Home prices in the nation’s metropolitan markets rose to a median of $266,900 in the third quarter of 2018 – up 4.8 percent from the same time last year – but are slightly down over last quarter’s record high, since the National Association of Realtors (NAR) started tracking the data in 1979.

“Though inventory is more than adequate on the upper-end market, the insufficient supply of low to mid-priced homes in metro markets with strong job growth continues to drive up prices and push prospective buyers out of the market,” NAR’s chief economist, Lawrence Yun said in a news release.

NAR tracks sales and pricing data in 146 of the nation’s largest metros.

In the third quarter of 2018, existing home sales dropped 2.6 percent in quarter three to a seasonally adjusted rate of 5.273 million – which is also slower than the 5.403 million-pace in the third quarter of 2017.

Inventory is up as well, with an average 4.3 months supply, over the 4.2 months supply that was reported last quarter.

“A strong economy and consistent job growth should be driving up home sales; however, would-be homebuyers are struggling to find a home they can afford,” Yun said. “As mortgage rates continue to rise, reaching the decade’s highest rates this quarter, an increase in the supply of affordable homes has become even more important to help temper price growth across the country.”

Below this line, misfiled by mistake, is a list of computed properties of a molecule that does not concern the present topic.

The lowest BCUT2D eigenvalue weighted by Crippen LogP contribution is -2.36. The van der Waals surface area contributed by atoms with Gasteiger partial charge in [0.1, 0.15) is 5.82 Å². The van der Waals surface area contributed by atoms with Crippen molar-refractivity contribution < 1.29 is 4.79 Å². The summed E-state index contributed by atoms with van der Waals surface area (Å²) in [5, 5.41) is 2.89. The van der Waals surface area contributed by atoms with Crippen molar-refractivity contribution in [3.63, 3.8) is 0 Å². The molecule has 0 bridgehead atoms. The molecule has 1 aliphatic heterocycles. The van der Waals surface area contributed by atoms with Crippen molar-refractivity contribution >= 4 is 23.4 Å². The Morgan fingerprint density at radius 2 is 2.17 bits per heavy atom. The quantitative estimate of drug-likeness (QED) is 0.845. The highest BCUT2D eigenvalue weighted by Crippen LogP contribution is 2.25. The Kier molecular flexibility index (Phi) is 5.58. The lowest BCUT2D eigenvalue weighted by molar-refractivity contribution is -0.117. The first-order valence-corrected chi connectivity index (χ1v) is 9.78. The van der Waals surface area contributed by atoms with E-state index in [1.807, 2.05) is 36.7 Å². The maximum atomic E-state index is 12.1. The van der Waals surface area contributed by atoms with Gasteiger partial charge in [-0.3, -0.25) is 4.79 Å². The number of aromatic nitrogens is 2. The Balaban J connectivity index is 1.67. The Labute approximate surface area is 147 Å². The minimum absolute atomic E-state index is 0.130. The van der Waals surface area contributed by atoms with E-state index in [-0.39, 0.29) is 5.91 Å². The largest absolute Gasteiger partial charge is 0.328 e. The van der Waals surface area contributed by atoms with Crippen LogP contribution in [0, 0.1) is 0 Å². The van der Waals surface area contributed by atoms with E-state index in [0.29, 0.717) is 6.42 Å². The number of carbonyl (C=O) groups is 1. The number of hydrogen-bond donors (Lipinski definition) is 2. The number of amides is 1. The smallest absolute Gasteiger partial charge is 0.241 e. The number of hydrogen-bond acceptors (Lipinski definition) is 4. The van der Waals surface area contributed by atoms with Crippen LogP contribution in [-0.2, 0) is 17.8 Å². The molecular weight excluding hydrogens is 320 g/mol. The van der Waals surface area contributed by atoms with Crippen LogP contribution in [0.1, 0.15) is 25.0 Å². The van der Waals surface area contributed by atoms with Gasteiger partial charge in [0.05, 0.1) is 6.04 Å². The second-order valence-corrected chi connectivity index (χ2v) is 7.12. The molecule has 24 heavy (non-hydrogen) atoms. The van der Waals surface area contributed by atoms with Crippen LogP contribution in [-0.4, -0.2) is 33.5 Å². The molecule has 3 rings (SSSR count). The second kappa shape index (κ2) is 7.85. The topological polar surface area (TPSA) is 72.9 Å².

Even as the national family median income rose to $76,804 in the third quarter, affordability decreased because of higher mortgage rates and home prices, according to NAR. A buyer would need an income of $64,480 to purchase a single-family home at the median price putting 5 percent down.

“Aspiring middle-class home buyers continue to face affordably issues, as buyers are increasingly being priced out in the West while the rest of the country struggles, too,” Yun said. “The market desperately needs homebuilders to begin constructing more moderately priced single-family home and condominiums to help satisfy demand and mitigate rapid price growth.”

Four of the nation’s most expensive markets were in California, with the median existing single-family home in San Jose hitting $1.3 million. The Bay Area’s median home value actually dipped below $1 million to $989,000. Anaheim, Honolulu and San Diego rounded out the top five.

Youngstown, Ohio, once again held the distinction of the cheapest metro in the nation, where the median existing single-family home was $97,600. Decatur, Illinois; Cumberland, Marlyland; Wichita Falls, Texas and Elmira, New York, rounded out the top five cheapest metros, all with the median existing-home price under $122,000.

Email Patrick Kearns

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